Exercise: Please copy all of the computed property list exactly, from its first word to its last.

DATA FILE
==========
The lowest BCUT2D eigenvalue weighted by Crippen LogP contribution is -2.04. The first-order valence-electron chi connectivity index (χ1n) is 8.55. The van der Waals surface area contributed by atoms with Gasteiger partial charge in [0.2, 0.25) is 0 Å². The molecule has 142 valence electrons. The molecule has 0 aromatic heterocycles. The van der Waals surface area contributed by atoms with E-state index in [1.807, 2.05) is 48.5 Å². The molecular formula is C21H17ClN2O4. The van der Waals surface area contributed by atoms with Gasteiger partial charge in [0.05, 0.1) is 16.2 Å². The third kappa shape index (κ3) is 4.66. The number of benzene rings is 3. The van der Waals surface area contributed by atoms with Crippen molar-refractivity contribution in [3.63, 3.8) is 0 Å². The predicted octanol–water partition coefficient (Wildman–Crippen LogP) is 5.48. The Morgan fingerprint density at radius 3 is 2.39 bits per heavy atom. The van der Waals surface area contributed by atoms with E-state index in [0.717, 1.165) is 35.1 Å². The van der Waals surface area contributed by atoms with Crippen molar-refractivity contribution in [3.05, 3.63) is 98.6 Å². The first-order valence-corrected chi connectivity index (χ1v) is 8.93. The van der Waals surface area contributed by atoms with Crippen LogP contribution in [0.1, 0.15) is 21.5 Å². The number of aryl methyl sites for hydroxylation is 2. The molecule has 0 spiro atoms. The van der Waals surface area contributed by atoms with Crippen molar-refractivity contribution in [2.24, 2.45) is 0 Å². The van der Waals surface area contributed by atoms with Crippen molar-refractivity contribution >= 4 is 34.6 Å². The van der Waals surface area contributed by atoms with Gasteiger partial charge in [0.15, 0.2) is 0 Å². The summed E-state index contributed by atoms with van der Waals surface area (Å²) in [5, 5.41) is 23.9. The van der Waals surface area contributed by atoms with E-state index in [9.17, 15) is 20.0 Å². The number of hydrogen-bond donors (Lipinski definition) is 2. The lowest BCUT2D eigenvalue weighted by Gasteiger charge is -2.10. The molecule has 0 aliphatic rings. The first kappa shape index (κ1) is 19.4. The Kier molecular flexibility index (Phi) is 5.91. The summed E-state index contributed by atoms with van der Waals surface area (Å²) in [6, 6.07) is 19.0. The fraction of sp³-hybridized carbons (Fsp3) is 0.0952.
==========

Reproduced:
The lowest BCUT2D eigenvalue weighted by Crippen LogP contribution is -2.04. The first-order valence-electron chi connectivity index (χ1n) is 8.55. The van der Waals surface area contributed by atoms with Gasteiger partial charge in [0.2, 0.25) is 0 Å². The molecule has 142 valence electrons. The molecule has 0 aromatic heterocycles. The van der Waals surface area contributed by atoms with E-state index in [1.807, 2.05) is 48.5 Å². The molecular formula is C21H17ClN2O4. The van der Waals surface area contributed by atoms with Gasteiger partial charge in [0.05, 0.1) is 16.2 Å². The third kappa shape index (κ3) is 4.66. The number of benzene rings is 3. The van der Waals surface area contributed by atoms with Crippen molar-refractivity contribution in [3.63, 3.8) is 0 Å². The predicted octanol–water partition coefficient (Wildman–Crippen LogP) is 5.48. The Morgan fingerprint density at radius 3 is 2.39 bits per heavy atom. The van der Waals surface area contributed by atoms with E-state index in [0.717, 1.165) is 35.1 Å². The van der Waals surface area contributed by atoms with Crippen molar-refractivity contribution in [3.05, 3.63) is 98.6 Å². The first-order valence-corrected chi connectivity index (χ1v) is 8.93. The van der Waals surface area contributed by atoms with Crippen LogP contribution in [0.1, 0.15) is 21.5 Å². The number of aryl methyl sites for hydroxylation is 2. The molecule has 0 spiro atoms. The van der Waals surface area contributed by atoms with Crippen molar-refractivity contribution in [2.24, 2.45) is 0 Å². The van der Waals surface area contributed by atoms with Crippen molar-refractivity contribution >= 4 is 34.6 Å². The van der Waals surface area contributed by atoms with Gasteiger partial charge in [0.15, 0.2) is 0 Å². The summed E-state index contributed by atoms with van der Waals surface area (Å²) in [5, 5.41) is 23.9. The van der Waals surface area contributed by atoms with E-state index in [9.17, 15) is 20.0 Å². The number of hydrogen-bond donors (Lipinski definition) is 2. The lowest BCUT2D eigenvalue weighted by Gasteiger charge is -2.10. The molecule has 0 aliphatic rings. The first kappa shape index (κ1) is 19.4. The Kier molecular flexibility index (Phi) is 5.91. The summed E-state index contributed by atoms with van der Waals surface area (Å²) in [6, 6.07) is 19.0. The fraction of sp³-hybridized carbons (Fsp3) is 0.0952.